Surveillance for TSS is challenging given the lack of a diagnostic test and a case definition with multiple components. Under the current passive surveillance system, between one third and half of potential TSS cases were identified. Discrepancies were found in reporting, with menstruation-associated cases more likely to be reported to be spoken of; to be mentioned, whether favorably or unfavorably.
See also: Report to MDH than nonmenstrual-associated cases. This discrepancy was observed with prior active surveillance efforts (10).
Using ICD-9 codes, we found 12 TSS cases that were of streptococcal etiology. Accuracy may be improved by developing separate ICD-9 codes specific for staphylococcal, streptococcal, or unidentified TSS. In addition to the TSS-specific ICD-9 code, we selected 5 other ICD-9 codes on the basis of previous studies to address the concern that TSS cases may be classified under a staphylococcal infection Staphylococcal infection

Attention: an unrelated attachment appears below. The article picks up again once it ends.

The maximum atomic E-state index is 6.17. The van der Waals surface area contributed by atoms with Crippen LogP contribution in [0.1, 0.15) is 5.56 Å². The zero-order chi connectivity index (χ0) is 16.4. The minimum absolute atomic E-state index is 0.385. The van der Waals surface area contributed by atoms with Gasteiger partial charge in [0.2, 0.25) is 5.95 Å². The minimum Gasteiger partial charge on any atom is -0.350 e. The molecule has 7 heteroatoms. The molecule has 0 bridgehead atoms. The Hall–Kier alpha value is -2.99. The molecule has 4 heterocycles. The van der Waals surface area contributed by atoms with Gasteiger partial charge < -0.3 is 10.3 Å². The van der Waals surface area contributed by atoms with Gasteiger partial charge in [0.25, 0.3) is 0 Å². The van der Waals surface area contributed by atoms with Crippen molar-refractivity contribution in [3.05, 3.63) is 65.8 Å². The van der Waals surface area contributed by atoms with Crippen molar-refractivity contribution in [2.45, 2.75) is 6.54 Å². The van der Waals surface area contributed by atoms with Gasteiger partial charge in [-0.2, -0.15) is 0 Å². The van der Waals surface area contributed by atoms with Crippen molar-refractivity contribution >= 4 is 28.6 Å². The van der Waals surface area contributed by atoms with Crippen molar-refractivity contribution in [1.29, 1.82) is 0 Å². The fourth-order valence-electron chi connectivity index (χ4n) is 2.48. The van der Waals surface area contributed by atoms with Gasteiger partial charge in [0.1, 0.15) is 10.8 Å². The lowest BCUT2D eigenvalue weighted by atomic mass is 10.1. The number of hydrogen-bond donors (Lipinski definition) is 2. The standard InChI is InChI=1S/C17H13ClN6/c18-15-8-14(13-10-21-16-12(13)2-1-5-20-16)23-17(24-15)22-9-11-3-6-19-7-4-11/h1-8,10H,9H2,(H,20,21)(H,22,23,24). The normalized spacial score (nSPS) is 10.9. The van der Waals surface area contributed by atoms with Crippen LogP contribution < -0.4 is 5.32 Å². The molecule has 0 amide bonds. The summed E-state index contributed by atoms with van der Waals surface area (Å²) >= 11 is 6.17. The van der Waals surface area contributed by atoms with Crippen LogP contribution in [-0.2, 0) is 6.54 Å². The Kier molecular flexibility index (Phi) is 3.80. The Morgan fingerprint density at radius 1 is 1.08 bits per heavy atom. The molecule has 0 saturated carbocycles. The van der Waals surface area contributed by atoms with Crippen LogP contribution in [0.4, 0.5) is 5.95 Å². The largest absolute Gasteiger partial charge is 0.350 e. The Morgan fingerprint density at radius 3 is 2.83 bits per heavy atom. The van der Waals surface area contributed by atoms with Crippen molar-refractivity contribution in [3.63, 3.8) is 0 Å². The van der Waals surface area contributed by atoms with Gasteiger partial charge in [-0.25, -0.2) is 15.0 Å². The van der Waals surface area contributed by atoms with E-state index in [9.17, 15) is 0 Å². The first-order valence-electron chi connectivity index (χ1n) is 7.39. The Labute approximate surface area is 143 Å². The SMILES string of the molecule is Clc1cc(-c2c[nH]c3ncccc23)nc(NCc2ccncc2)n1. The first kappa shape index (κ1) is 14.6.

An infection caused by any of several pathogenic species of staphylococcus, commonly characterized by the formation of abscesses of the skin or other organs.
Mentioned in: Fracture Repair or sepsis Sepsis Definition
Sepsis refers to a bacterial infection in the bloodstream or body tissues. This is a very broad term covering the presence of many types of microscopic disease-causing organisms. code, but not the TSS-specific code (8-10). These 5 additional non-TSS-specific ICD-9 codes required reviewing 1,575 medical records; only 5 (0.3%) additional TSS cases were identified. The non-TSS-specific ICD-9 codes detected 25 estimated cases. However, this detection required 8 trained staff and substantial resources with [approximately equal to]40 minutes required per medical record review.